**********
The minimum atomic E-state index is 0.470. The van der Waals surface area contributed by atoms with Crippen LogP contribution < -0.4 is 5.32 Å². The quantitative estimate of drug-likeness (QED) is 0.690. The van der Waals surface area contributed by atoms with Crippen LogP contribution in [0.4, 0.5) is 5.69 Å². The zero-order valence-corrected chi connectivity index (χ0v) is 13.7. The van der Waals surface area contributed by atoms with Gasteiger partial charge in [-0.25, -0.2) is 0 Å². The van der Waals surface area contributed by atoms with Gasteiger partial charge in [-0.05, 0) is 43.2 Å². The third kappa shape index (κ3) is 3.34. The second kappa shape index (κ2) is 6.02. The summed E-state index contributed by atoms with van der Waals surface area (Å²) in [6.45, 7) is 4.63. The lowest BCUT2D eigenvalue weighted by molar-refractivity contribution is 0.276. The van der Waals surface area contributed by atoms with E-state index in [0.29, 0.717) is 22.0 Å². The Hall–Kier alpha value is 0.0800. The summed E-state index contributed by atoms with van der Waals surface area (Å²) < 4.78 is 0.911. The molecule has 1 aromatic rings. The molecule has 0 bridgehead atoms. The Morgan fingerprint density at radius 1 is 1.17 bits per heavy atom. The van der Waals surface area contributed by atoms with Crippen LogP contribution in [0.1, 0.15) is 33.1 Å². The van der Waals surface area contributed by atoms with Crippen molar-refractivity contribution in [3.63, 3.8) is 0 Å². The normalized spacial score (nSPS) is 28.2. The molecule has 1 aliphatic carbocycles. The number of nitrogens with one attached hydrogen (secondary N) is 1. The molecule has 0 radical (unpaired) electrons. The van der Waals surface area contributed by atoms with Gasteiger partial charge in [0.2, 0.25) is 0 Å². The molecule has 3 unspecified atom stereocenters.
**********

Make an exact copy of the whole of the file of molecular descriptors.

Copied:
The minimum atomic E-state index is 0.470. The van der Waals surface area contributed by atoms with Crippen LogP contribution < -0.4 is 5.32 Å². The quantitative estimate of drug-likeness (QED) is 0.690. The van der Waals surface area contributed by atoms with Crippen LogP contribution in [0.4, 0.5) is 5.69 Å². The zero-order valence-corrected chi connectivity index (χ0v) is 13.7. The van der Waals surface area contributed by atoms with Gasteiger partial charge in [-0.25, -0.2) is 0 Å². The van der Waals surface area contributed by atoms with Gasteiger partial charge in [-0.05, 0) is 43.2 Å². The third kappa shape index (κ3) is 3.34. The second kappa shape index (κ2) is 6.02. The summed E-state index contributed by atoms with van der Waals surface area (Å²) in [6.45, 7) is 4.63. The lowest BCUT2D eigenvalue weighted by molar-refractivity contribution is 0.276. The van der Waals surface area contributed by atoms with E-state index in [0.29, 0.717) is 22.0 Å². The Hall–Kier alpha value is 0.0800. The summed E-state index contributed by atoms with van der Waals surface area (Å²) < 4.78 is 0.911. The molecule has 1 aromatic rings. The molecule has 0 bridgehead atoms. The Morgan fingerprint density at radius 1 is 1.17 bits per heavy atom. The van der Waals surface area contributed by atoms with Crippen LogP contribution in [0.1, 0.15) is 33.1 Å². The van der Waals surface area contributed by atoms with Crippen molar-refractivity contribution in [3.63, 3.8) is 0 Å². The normalized spacial score (nSPS) is 28.2. The molecule has 1 aliphatic carbocycles. The number of nitrogens with one attached hydrogen (secondary N) is 1. The molecule has 0 radical (unpaired) electrons. The van der Waals surface area contributed by atoms with Gasteiger partial charge in [0.2, 0.25) is 0 Å². The molecule has 3 unspecified atom stereocenters.